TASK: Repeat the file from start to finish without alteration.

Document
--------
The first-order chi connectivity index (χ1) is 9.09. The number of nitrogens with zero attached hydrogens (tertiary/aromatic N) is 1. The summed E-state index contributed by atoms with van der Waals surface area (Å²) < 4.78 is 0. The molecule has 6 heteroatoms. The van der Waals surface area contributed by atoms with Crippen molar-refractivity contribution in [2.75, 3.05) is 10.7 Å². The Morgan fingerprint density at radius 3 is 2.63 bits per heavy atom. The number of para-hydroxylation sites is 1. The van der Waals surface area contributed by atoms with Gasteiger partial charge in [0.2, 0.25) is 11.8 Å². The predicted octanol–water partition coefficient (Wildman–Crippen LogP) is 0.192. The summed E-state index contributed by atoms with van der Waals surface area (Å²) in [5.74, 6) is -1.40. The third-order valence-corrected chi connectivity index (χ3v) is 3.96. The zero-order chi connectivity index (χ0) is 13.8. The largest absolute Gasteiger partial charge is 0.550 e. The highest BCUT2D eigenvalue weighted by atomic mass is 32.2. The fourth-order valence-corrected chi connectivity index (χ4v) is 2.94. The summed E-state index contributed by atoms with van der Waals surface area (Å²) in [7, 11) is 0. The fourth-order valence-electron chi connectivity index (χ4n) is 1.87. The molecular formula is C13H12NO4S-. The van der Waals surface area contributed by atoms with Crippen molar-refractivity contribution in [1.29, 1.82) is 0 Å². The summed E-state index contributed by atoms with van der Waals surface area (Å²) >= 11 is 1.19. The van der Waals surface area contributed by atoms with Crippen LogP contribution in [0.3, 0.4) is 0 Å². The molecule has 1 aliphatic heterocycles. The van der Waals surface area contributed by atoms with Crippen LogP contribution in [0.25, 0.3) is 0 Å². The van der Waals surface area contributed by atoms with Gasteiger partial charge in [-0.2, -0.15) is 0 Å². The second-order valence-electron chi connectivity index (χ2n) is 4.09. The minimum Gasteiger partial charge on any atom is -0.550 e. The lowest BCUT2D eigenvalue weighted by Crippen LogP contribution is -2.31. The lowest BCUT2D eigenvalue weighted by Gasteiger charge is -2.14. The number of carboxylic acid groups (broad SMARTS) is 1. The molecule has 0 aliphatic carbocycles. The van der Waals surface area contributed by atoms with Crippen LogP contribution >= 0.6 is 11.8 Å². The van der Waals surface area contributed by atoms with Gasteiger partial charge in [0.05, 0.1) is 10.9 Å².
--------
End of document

The first-order chi connectivity index (χ1) is 9.09. The number of nitrogens with zero attached hydrogens (tertiary/aromatic N) is 1. The summed E-state index contributed by atoms with van der Waals surface area (Å²) < 4.78 is 0. The molecule has 6 heteroatoms. The van der Waals surface area contributed by atoms with Crippen molar-refractivity contribution in [2.75, 3.05) is 10.7 Å². The Morgan fingerprint density at radius 3 is 2.63 bits per heavy atom. The number of para-hydroxylation sites is 1. The van der Waals surface area contributed by atoms with Gasteiger partial charge in [0.2, 0.25) is 11.8 Å². The predicted octanol–water partition coefficient (Wildman–Crippen LogP) is 0.192. The summed E-state index contributed by atoms with van der Waals surface area (Å²) in [5.74, 6) is -1.40. The third-order valence-corrected chi connectivity index (χ3v) is 3.96. The zero-order chi connectivity index (χ0) is 13.8. The largest absolute Gasteiger partial charge is 0.550 e. The highest BCUT2D eigenvalue weighted by atomic mass is 32.2. The fourth-order valence-corrected chi connectivity index (χ4v) is 2.94. The summed E-state index contributed by atoms with van der Waals surface area (Å²) in [7, 11) is 0. The fourth-order valence-electron chi connectivity index (χ4n) is 1.87. The molecular formula is C13H12NO4S-. The van der Waals surface area contributed by atoms with Crippen molar-refractivity contribution in [1.29, 1.82) is 0 Å². The summed E-state index contributed by atoms with van der Waals surface area (Å²) >= 11 is 1.19. The van der Waals surface area contributed by atoms with Crippen LogP contribution in [0.3, 0.4) is 0 Å². The molecule has 1 aliphatic heterocycles. The van der Waals surface area contributed by atoms with Crippen LogP contribution in [0.25, 0.3) is 0 Å². The van der Waals surface area contributed by atoms with Gasteiger partial charge in [-0.2, -0.15) is 0 Å². The second-order valence-electron chi connectivity index (χ2n) is 4.09. The minimum Gasteiger partial charge on any atom is -0.550 e. The lowest BCUT2D eigenvalue weighted by Crippen LogP contribution is -2.31. The lowest BCUT2D eigenvalue weighted by Gasteiger charge is -2.14. The number of carboxylic acid groups (broad SMARTS) is 1. The molecule has 0 aliphatic carbocycles. The van der Waals surface area contributed by atoms with Crippen LogP contribution >= 0.6 is 11.8 Å². The van der Waals surface area contributed by atoms with Gasteiger partial charge in [0.05, 0.1) is 10.9 Å².